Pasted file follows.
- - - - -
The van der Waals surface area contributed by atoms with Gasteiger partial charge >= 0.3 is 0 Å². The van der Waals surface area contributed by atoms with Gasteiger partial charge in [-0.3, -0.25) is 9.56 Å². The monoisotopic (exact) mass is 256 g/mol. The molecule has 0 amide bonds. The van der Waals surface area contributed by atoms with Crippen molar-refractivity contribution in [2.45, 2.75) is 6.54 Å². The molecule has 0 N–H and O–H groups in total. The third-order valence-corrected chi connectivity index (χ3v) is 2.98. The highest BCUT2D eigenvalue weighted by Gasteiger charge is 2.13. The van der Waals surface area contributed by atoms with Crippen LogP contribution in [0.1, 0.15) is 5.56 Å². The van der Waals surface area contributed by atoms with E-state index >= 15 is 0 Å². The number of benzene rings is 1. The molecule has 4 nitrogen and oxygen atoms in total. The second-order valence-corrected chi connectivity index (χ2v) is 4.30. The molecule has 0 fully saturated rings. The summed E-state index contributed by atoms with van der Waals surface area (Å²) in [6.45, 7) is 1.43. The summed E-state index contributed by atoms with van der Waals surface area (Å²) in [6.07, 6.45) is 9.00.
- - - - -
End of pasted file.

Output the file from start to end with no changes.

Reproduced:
The van der Waals surface area contributed by atoms with Gasteiger partial charge >= 0.3 is 0 Å². The van der Waals surface area contributed by atoms with Gasteiger partial charge in [-0.3, -0.25) is 9.56 Å². The monoisotopic (exact) mass is 256 g/mol. The molecule has 0 amide bonds. The van der Waals surface area contributed by atoms with Crippen molar-refractivity contribution in [2.45, 2.75) is 6.54 Å². The molecule has 0 N–H and O–H groups in total. The third-order valence-corrected chi connectivity index (χ3v) is 2.98. The highest BCUT2D eigenvalue weighted by Gasteiger charge is 2.13. The van der Waals surface area contributed by atoms with Crippen LogP contribution in [0.1, 0.15) is 5.56 Å². The van der Waals surface area contributed by atoms with E-state index >= 15 is 0 Å². The number of benzene rings is 1. The molecule has 4 nitrogen and oxygen atoms in total. The second-order valence-corrected chi connectivity index (χ2v) is 4.30. The molecule has 0 fully saturated rings. The summed E-state index contributed by atoms with van der Waals surface area (Å²) in [6.45, 7) is 1.43. The summed E-state index contributed by atoms with van der Waals surface area (Å²) in [6.07, 6.45) is 9.00.